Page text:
Each week on GolfChannel.com, we’ll examine which players’ stocks and trends are rising and falling in the world of golf.
Nate Lashley (+9%): A few years ago, the PGA Tour abandoned the “These Guys are Good” slogan, which is a shame, because it still rings true today. All these players need is an opportunity. Take Lashley, a 36-year-old journeyman who entered the Rocket Mortgage as the third alternate and played the tournament of his life to earn his first title and bank a $1.3 million check.
Christiaan Bezuidenhout (+7%): His backstory is compelling enough, but this 24-year-old South African also has serious game. His runaway win at Valderrama was his fifth top-10 of the season, just his second full-time on the Euro Tour.
New blood (+6%): Doc Redman, the 2017 U.S. Amateur champion, just locked up special temporary membership on Tour with his solo second in Detroit, and 2018 winner Viktor Hovland (fresh off a T-13) likely isn’t far behind. Matthew Wolff and Collin Morikawa? They’re coming, too. It’s going to be a fun final month of the regular season.
Sung Hyun Park (+4%): A back-nine 31, including a closing birdie, was enough to steal the Arkansas Championship and return to No. 1 in the world. Stout.
Patrick Reed (+2%): Don’t look now, but P-Reed is finally showing signs of life. His top-5 last week was his first since the 2018 U.S. Open. There’s still plenty of time to mend relationships – and warrant a captain’s pick – before the Presidents Cup.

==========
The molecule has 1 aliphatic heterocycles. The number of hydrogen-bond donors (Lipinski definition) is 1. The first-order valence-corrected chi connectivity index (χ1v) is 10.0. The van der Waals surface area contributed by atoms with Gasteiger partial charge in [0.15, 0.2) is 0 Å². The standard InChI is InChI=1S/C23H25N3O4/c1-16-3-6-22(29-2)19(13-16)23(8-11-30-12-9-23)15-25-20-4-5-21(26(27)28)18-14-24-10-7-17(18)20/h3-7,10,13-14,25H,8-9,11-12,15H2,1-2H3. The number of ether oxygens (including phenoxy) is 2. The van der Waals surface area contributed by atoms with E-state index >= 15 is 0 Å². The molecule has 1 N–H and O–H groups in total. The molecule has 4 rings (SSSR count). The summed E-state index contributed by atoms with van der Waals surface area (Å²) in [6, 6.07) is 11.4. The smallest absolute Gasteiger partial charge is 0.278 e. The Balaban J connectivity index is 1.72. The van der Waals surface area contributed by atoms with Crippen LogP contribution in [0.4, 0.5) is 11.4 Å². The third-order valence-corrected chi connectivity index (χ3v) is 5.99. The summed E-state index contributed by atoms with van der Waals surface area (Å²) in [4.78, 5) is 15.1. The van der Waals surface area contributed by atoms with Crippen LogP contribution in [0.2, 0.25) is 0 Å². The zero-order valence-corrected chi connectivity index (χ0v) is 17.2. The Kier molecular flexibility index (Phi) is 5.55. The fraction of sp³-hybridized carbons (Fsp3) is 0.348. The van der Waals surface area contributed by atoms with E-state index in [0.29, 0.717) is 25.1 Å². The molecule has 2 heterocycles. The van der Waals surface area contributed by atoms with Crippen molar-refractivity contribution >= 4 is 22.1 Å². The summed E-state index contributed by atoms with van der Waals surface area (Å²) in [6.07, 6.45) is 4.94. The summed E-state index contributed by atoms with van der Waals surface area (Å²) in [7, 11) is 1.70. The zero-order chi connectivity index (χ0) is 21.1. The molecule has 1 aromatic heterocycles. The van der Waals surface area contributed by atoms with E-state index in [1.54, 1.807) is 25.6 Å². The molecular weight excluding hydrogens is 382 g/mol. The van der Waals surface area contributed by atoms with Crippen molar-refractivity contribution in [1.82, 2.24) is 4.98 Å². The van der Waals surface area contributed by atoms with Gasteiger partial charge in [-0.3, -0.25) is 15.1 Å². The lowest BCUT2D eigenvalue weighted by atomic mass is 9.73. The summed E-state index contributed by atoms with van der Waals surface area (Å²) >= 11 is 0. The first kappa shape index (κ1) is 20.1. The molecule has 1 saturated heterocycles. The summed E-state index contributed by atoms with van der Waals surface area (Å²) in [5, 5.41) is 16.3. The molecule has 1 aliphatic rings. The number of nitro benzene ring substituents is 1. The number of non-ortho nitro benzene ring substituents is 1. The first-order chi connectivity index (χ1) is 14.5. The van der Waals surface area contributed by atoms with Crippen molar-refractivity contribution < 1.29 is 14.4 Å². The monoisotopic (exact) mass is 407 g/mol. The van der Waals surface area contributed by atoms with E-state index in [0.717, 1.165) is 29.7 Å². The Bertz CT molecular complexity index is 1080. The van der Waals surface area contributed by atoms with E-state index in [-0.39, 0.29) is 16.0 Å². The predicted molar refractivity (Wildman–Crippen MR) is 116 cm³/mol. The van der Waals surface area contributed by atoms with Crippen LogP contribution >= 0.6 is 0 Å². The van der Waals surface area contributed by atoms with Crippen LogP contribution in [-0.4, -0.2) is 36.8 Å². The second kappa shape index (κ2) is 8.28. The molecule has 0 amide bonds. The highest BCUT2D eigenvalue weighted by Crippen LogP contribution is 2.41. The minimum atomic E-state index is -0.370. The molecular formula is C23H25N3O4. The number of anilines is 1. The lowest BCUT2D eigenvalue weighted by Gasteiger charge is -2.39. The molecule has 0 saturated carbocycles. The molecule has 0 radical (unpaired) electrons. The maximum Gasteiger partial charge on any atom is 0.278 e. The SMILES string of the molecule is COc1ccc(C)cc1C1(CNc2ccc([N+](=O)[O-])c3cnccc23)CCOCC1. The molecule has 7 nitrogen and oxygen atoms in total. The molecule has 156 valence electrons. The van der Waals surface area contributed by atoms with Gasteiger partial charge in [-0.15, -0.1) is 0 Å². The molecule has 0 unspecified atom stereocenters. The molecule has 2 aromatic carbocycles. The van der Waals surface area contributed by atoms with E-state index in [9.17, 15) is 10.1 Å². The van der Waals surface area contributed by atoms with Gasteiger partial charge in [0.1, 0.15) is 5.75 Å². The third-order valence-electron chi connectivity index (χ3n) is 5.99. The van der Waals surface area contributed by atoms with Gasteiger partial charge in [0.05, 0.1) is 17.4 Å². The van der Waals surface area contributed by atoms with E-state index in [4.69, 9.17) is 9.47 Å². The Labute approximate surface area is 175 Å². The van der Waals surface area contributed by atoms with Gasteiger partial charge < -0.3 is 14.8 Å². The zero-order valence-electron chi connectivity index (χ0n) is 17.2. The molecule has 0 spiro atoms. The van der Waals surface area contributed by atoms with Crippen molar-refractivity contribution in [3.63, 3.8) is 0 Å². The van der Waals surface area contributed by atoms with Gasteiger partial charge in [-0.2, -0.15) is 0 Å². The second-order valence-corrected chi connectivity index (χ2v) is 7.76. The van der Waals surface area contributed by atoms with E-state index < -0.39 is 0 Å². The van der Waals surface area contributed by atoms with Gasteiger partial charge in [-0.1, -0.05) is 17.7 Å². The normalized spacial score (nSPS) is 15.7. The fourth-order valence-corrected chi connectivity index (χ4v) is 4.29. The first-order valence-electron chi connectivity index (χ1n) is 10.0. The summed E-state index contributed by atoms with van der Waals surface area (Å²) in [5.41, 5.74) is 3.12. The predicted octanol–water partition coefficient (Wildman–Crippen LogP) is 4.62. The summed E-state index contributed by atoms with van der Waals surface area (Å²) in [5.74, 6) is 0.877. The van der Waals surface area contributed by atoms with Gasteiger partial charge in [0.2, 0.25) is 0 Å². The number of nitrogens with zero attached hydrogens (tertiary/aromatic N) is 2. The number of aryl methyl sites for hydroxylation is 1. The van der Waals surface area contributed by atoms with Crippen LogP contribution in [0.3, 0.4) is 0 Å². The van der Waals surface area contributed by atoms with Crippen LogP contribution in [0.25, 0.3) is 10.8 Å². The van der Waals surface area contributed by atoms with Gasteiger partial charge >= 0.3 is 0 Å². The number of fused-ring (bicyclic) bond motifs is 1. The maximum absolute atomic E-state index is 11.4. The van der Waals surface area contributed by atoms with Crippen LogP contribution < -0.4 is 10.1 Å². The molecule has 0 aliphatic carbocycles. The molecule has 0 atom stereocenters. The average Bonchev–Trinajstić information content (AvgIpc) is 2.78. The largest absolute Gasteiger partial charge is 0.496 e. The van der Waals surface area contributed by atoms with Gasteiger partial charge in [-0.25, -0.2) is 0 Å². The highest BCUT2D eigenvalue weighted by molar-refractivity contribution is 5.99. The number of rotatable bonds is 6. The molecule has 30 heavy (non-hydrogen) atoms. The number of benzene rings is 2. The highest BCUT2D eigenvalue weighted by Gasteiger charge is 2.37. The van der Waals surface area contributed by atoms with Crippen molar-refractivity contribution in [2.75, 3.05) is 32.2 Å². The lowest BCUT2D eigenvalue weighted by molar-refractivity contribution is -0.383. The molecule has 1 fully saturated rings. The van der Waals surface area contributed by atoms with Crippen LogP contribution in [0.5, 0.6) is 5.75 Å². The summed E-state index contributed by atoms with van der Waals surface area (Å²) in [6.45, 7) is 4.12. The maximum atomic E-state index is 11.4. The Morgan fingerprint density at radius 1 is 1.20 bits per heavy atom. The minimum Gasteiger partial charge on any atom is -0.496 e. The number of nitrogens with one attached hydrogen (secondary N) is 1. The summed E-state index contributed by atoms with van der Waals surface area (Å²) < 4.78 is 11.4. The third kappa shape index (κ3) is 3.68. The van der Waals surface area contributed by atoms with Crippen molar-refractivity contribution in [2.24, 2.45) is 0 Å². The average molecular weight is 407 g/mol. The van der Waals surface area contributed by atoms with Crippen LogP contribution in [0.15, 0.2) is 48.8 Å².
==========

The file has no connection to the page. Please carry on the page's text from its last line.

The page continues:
Jon Rahm (-1%): The Spaniard was gracious in defeat, but it was still a surprise to see him lay down in the final group, shooting over par on a day when he had nothing to lose and was facing an unproven frontrunner.
DJ (-2%): Dare we say he’s looked ordinary since his stumbling finish to the PGA. That’s three straight finishes of T-20 or worse, including his first missed cut last week in nearly a year. Not sky-is-falling stuff, of course, but decidedly un-DJ-like.
Michelle Wie (-3%): Shutting it down for the rest of the year was the only choice, given the perilous state of her career, but sadly this still feels like the beginning of the end.
Scoring frenzy (-4%): Four of the last five winners on Tour have been 17 under or deeper, and Gary Woodland (13 under) and Steve Stricker (19 under) just handled with ease what were supposed to be the toughest tests of the year. Expect the birdie barrage to continue the next few weeks – and at Royal Portrush, if the wind doesn’t blow.
Cam Champ (-5%): A back injury has slowed what seemed like a promising rookie season, but the weekend in Detroit (when he went from the final group to T-46) also exposed the serious holes in his game, from shoddy iron play to suspect work around the greens. Can we please hold off on that “game-changer” talk?